Despite reports that all Singapore International Teaching Consultancy schools have closed across Vietnam, and that Vietnamese authorities and Interpol are searching for the institute’s director general, SITC staff in Phnom Penh said this week that they have been unaffected.
The Saigon Times Daily reported on Feb 9 that Vietnamese officials are trying to track down SITC Director General Michael Yu and an unknown number of his senior managers.
They fled after about 30,000 students and 1,000 employees discovered on Jan 22 that all 14 English schools and five management centers run by SITC had been closed without warning, the Saigon Times Daily reported.
“The Ministry of Public Security is working with Singapore agencies concerned and the Interpol to hunt down Michael Yu, general director of the chain, and his senior managers who have fled,” the state-controlled newspaper reported.
Singapore’s online magazine Today reported that officials found that in the 2003-2004 financial year, the SITC chain of schools in Vietnam made an official, nominal profit of just $600.
Vietnam’s Ministry of Planning and Investment urged the at-large SITC managers to compensate students and employees for lost course fees and earnings resulting from the lightning closure, according to Today magazine.
Justin Chiv, public relations manager for the SITC International Institute Cambodia and Preston University USA, which operate from the same building on Phnom Penh’s Charles De Gaulle Boulevard, said that SITC’s two Cambodian branches, owned by Michael Yu, were not affected by the scandal in Vietnam.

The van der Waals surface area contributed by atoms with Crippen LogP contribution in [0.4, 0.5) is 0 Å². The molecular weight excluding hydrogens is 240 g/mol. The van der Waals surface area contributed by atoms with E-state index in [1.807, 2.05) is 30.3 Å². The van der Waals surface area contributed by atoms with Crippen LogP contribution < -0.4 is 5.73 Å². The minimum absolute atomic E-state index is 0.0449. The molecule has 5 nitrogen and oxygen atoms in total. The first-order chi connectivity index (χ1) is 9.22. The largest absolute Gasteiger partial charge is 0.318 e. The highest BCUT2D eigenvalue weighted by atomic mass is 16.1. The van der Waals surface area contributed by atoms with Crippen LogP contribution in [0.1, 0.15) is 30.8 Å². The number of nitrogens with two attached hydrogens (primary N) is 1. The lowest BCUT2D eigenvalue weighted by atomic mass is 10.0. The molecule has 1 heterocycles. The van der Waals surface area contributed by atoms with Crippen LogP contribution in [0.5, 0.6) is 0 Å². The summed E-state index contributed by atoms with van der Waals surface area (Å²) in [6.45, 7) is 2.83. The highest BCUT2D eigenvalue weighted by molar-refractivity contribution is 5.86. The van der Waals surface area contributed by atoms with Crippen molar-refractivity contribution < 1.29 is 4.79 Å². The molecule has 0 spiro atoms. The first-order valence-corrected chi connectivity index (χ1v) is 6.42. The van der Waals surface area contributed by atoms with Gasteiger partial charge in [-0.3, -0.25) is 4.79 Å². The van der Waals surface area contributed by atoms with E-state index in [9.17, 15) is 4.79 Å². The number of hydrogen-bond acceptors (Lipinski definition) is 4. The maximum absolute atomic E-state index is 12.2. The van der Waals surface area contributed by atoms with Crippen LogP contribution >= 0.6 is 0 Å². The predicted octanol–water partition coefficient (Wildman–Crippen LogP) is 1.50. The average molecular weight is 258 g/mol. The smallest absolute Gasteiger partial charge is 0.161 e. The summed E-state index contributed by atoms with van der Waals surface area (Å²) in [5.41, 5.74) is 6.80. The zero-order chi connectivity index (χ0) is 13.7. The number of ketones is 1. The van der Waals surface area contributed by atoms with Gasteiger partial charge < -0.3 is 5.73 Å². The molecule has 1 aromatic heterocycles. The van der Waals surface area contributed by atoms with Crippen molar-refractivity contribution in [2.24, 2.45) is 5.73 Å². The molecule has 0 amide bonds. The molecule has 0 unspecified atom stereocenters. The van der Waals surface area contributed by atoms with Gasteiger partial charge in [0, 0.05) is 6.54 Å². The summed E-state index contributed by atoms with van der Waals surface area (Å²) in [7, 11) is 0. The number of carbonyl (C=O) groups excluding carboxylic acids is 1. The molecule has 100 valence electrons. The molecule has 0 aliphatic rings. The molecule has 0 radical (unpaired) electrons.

“The story from Vietnam, this is related to Michael, it has no connection to the school at all,” said Chiv, a Canadian national, on Monday.
“[Michael Yu] needs to stand up and solve the problem,” he added
In a Feb 10 e-mail message, Yu declined to respond to questions about whether he was being sought by Vietnamese authorities, though he said he had been given total control of SITC’s Cambodia operations, located in Phnom Penh and Siem Reap, in August.
Mak Nang, deputy director of the higher education department at Cambodia’s Ministry of Education, said SITC was licensed by the ministry but that she was preparing to contact Yu about his operations in the country given the developments in Vietnam.
SITC’s building in Phnom Penh formerly housed the beleaguered American University of Hawaii. In April 2004, a US court ruled that AUH could not offer degrees or accept tuition after it was found not to be meeting the requirements for an unaccredited institution in the state of Hawaii, leaving the academic awards of hundreds of Cambodian students in question.
AUH closed following the US court ruling, but students were able to transfer their credits to Preston University, which began operating out of the same building in 2004, according to Jerry Haenisch, the owner and chancellor of Preston, which operates in various other countries including Burma and Malaysia.
A formal affiliation agreement between SITC and Preston is currently being negotiated, he added.
Both Haenisch and Chiv spoke highly of Preston, which Chiv said is one of the best private universities in Cambodia.
“Our primary concern is for the educational opportunity and academic success of the students,” Haenisch wrote in an e-mail.
Preston is based in the US state of Wyoming, where it is licensed, Jim McBride, the state’s superintendent of education, wrote in an e-mail.
However, “neither the State Board nor the [state education department] accredits or endorses any course of study offered by Preston,” McBride wrote.
He added that he was not aware of Preston having been accredited by any agency recognized by the US Department of Education. “Credits from an unaccredited university are generally not accepted by an accredited university. Neither are the degrees,” he added.
Despite the storm of controversy enveloping Yu in Vietnam, Chiv said that Yu will now be focusing his attentions on SITC’s higher education efforts in Cambodia, and that he is a frequent visitor to the Phnom Penh office.
“For him, running and opening an English program is a piece of cake,” Chiv said. “So, what he wants is to concentrate on the university. It’s a big challenge for him.”